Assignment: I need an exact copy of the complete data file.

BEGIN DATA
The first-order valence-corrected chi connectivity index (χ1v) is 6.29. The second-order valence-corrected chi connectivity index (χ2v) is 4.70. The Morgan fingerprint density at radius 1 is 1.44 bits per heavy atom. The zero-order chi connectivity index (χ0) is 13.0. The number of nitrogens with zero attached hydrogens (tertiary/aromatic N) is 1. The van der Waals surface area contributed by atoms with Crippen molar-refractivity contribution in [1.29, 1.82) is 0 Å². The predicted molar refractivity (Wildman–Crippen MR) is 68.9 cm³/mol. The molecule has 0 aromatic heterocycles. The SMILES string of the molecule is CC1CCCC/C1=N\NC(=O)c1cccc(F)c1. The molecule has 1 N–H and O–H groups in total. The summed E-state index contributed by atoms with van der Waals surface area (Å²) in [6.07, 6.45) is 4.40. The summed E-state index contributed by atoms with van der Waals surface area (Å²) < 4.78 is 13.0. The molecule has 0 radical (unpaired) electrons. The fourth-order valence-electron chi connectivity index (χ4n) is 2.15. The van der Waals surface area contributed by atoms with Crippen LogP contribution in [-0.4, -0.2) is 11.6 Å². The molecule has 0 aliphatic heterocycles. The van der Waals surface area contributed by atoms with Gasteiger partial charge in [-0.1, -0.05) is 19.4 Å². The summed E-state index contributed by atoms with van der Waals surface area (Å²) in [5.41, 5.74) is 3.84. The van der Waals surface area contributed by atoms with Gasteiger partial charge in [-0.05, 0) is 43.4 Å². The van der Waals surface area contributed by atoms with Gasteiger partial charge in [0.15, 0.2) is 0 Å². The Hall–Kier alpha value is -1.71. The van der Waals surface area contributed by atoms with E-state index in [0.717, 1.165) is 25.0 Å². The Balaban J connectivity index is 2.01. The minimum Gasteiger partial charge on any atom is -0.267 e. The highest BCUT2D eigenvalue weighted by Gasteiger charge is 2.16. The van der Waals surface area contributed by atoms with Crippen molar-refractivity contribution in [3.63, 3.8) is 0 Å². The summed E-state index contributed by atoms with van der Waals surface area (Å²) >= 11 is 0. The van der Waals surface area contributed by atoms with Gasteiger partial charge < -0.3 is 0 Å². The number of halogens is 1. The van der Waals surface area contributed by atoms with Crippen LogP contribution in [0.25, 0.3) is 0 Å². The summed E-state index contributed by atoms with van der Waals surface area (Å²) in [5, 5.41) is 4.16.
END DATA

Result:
The first-order valence-corrected chi connectivity index (χ1v) is 6.29. The second-order valence-corrected chi connectivity index (χ2v) is 4.70. The Morgan fingerprint density at radius 1 is 1.44 bits per heavy atom. The zero-order chi connectivity index (χ0) is 13.0. The number of nitrogens with zero attached hydrogens (tertiary/aromatic N) is 1. The van der Waals surface area contributed by atoms with Crippen molar-refractivity contribution in [1.29, 1.82) is 0 Å². The predicted molar refractivity (Wildman–Crippen MR) is 68.9 cm³/mol. The molecule has 0 aromatic heterocycles. The SMILES string of the molecule is CC1CCCC/C1=N\NC(=O)c1cccc(F)c1. The molecule has 1 N–H and O–H groups in total. The summed E-state index contributed by atoms with van der Waals surface area (Å²) in [6.07, 6.45) is 4.40. The summed E-state index contributed by atoms with van der Waals surface area (Å²) < 4.78 is 13.0. The molecule has 0 radical (unpaired) electrons. The fourth-order valence-electron chi connectivity index (χ4n) is 2.15. The van der Waals surface area contributed by atoms with Crippen LogP contribution in [-0.4, -0.2) is 11.6 Å². The molecule has 0 aliphatic heterocycles. The van der Waals surface area contributed by atoms with Gasteiger partial charge in [-0.1, -0.05) is 19.4 Å². The summed E-state index contributed by atoms with van der Waals surface area (Å²) in [5.41, 5.74) is 3.84. The van der Waals surface area contributed by atoms with Gasteiger partial charge in [-0.05, 0) is 43.4 Å². The van der Waals surface area contributed by atoms with Gasteiger partial charge in [0.15, 0.2) is 0 Å². The Hall–Kier alpha value is -1.71. The van der Waals surface area contributed by atoms with E-state index in [0.717, 1.165) is 25.0 Å². The Balaban J connectivity index is 2.01. The minimum Gasteiger partial charge on any atom is -0.267 e. The highest BCUT2D eigenvalue weighted by Gasteiger charge is 2.16. The van der Waals surface area contributed by atoms with Crippen molar-refractivity contribution in [3.63, 3.8) is 0 Å². The summed E-state index contributed by atoms with van der Waals surface area (Å²) >= 11 is 0. The van der Waals surface area contributed by atoms with Gasteiger partial charge < -0.3 is 0 Å². The number of halogens is 1. The van der Waals surface area contributed by atoms with Crippen LogP contribution in [0.25, 0.3) is 0 Å². The summed E-state index contributed by atoms with van der Waals surface area (Å²) in [5, 5.41) is 4.16.